Winter cereal seedings from last fall have or will soon be greening the landscape. Their popularity from coast to coast as either a supplemental or foundational forage resource is now undeniable.
Winter rye, winter triticale, and winter wheat fit perfectly into a plethora of crop rotations and provide a high-quality forage resource.
There are numerous reasons why winter cereals have gained favor among farmers. Many are in search of a feed that doesn't offer quite the nutritional punch of corn silage or alfalfa. Others cite winter cereals’ consistency in terms of yield and quality, often feeding it as a significant component of the milking cow ration.
Whatever the utilization, winter cereals offer many land conservation and soil quality attributes. They also provide an additional manure-spreading outlet in late spring.
With the vast acreages of winter cereals that get harvested each spring, it’s easy to discern the two biggest mistakes that get made each year. Either mistake can leave you with vast piles of crappy forage. Both factors are also unrelated to each other.
It’s common that winter cereals get harvested later than desired. This occurs for several reasons. First is simply that once cereals hit the boot stage, maturity to reproductive (heading) stages progresses rapidly. With this rapid progression comes an equally swift drop in forage quality. It’s not uncommon to see winter rye, for example, go from milking cow to heifer quality (or worse) in a matter of days.
The rapid decline in quality aligns with a time when there are usually other field operations that require attention; for example, corn planting or herbicide applications. A cereal field nearing the boot stage needs to be monitored closely.
Finally, it’s not unusual to be in a spring rainy period about the time winter cereals need to be harvested for high quality. The choice then becomes one of delayed cutting or the risk of having the crop rained on while it wilts.
For high-quality dairy feed, the optimum harvest stage for cereals is mid- to late boot. This is when the flag leaf has emerged and unfolded but before seedheads are visible. The window to hit this stage is short — a matter of a few days.
Nutritionists typically recommend that neutral detergent fiber (NDF) values be less than 55% for cereal forages being fed to dairy cows or beef stockers. As is the case with most forage species, if temperatures are cool, optimum forage quality will be maintained longer than if temperatures are warm to hot.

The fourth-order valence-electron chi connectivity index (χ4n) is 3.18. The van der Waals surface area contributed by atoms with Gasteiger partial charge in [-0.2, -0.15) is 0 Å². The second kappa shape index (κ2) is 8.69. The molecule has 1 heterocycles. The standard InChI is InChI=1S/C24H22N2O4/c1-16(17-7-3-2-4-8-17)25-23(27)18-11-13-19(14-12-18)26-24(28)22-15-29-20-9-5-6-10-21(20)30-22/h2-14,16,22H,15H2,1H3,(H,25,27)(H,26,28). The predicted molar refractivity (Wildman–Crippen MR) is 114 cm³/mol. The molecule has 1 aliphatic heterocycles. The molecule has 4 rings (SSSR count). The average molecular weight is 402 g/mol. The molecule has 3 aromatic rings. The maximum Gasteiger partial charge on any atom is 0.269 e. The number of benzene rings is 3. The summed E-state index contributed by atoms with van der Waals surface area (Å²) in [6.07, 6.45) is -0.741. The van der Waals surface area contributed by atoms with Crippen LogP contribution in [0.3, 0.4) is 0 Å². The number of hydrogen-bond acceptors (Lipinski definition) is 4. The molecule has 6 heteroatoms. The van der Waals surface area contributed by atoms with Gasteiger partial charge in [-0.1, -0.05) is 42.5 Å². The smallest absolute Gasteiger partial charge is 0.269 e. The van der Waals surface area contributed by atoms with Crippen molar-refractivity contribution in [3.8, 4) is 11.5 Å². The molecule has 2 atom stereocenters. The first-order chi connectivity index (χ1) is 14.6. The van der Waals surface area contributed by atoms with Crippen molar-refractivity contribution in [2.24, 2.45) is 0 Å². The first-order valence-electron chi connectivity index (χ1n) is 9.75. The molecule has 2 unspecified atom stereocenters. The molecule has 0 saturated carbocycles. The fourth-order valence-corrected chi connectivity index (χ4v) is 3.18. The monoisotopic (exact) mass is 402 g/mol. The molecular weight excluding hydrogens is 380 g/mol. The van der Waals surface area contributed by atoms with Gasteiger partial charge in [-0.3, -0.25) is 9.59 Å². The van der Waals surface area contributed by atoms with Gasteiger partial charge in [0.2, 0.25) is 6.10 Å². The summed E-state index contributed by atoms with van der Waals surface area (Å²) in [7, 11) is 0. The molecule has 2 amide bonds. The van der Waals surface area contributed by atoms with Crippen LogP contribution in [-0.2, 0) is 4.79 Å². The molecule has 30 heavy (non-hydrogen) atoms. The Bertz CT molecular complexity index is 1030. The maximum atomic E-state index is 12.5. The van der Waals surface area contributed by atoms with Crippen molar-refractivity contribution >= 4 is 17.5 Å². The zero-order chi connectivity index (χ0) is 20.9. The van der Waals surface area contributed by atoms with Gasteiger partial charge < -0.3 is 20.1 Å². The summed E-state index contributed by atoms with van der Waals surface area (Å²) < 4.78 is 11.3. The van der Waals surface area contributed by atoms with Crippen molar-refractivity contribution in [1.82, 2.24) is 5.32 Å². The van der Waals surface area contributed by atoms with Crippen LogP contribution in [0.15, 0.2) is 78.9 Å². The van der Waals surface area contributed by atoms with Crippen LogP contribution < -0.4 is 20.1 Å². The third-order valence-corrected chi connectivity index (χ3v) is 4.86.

Delaying harvest past the boot stage will dramatically boost forage yields, but quality will suffer. In some cases, this may be acceptable if heifers or beef cows will utilize the feed.
The consequences of a late harvest are costly, but those of a cereal forage crop that is harvested too wet may be even more expensive.
Wet cereal forages, above 65% moisture, are low in water-soluble carbohydrates and are notorious for creating a clostridial fermentation. This can occur whether the crop is chopped or harvested as baleage.
Clostridial bacteria are responsible for producing the toxin that causes botulism. Although rare, it is a realistic worst-case scenario for cereal forages harvested too wet.
A clostridial fermentation is easy to diagnose with fermentation analysis done by a reputable laboratory. Generally, clostridial fermentations are characterized by higher levels of acetic, propionic, and butyric acids. The silage will also have higher ammonia concentrations. Often, but not always, the silage pH will be higher than normal.
Clostridial silages are usually unpalatable to livestock. The silage will have a pungent, unpleasant odor. As a result, dry matter intake will be depressed.
Why is clostridial fermentation more likely with cereal forages?
By nature, winter cereals are cut early and are slow to wilt to an acceptable harvest moisture. For this reason, it’s important to spread the forage out as wide as possible when cutting. This puts more of the wilting crop in contact with the sun, enhancing the dry-down rate.
Even with a wide swath, further swath manipulation with a tedder may be needed to speed up drying. This is especially true if swath widths are less than 80% of cut width. Minimizing time from cutting to chopping or making baleage helps preserve forage quality.
Cereal forages can provide excellent forage yields and desired forage quality for all livestock classes. However, to ensure the end product is as desired, special attention needs to be given to both harvest timing and moisture.